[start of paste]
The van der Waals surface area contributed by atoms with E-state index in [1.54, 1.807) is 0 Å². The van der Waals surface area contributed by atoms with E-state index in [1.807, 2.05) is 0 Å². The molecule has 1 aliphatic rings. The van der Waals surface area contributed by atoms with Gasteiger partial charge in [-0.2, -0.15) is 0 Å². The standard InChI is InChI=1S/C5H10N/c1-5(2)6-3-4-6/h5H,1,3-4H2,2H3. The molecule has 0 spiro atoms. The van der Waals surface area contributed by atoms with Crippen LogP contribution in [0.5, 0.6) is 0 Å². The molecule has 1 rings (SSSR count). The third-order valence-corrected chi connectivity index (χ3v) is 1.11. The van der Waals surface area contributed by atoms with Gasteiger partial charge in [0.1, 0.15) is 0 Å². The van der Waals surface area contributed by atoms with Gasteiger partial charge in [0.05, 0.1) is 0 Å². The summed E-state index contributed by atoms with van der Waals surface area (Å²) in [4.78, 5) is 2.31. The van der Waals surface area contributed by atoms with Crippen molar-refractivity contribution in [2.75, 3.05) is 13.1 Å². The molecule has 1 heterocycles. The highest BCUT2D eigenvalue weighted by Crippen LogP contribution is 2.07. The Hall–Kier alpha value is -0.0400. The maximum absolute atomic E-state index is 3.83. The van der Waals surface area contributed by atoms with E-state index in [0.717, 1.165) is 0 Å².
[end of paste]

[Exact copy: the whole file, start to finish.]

The van der Waals surface area contributed by atoms with E-state index in [1.54, 1.807) is 0 Å². The van der Waals surface area contributed by atoms with E-state index in [1.807, 2.05) is 0 Å². The molecule has 1 aliphatic rings. The van der Waals surface area contributed by atoms with Gasteiger partial charge in [-0.2, -0.15) is 0 Å². The standard InChI is InChI=1S/C5H10N/c1-5(2)6-3-4-6/h5H,1,3-4H2,2H3. The molecule has 0 spiro atoms. The van der Waals surface area contributed by atoms with Crippen LogP contribution in [0.5, 0.6) is 0 Å². The molecule has 1 rings (SSSR count). The third-order valence-corrected chi connectivity index (χ3v) is 1.11. The van der Waals surface area contributed by atoms with Gasteiger partial charge in [0.1, 0.15) is 0 Å². The van der Waals surface area contributed by atoms with Gasteiger partial charge in [0.05, 0.1) is 0 Å². The summed E-state index contributed by atoms with van der Waals surface area (Å²) in [4.78, 5) is 2.31. The van der Waals surface area contributed by atoms with Crippen molar-refractivity contribution in [2.75, 3.05) is 13.1 Å². The molecule has 1 heterocycles. The highest BCUT2D eigenvalue weighted by Crippen LogP contribution is 2.07. The Hall–Kier alpha value is -0.0400. The maximum absolute atomic E-state index is 3.83. The van der Waals surface area contributed by atoms with E-state index in [0.717, 1.165) is 0 Å².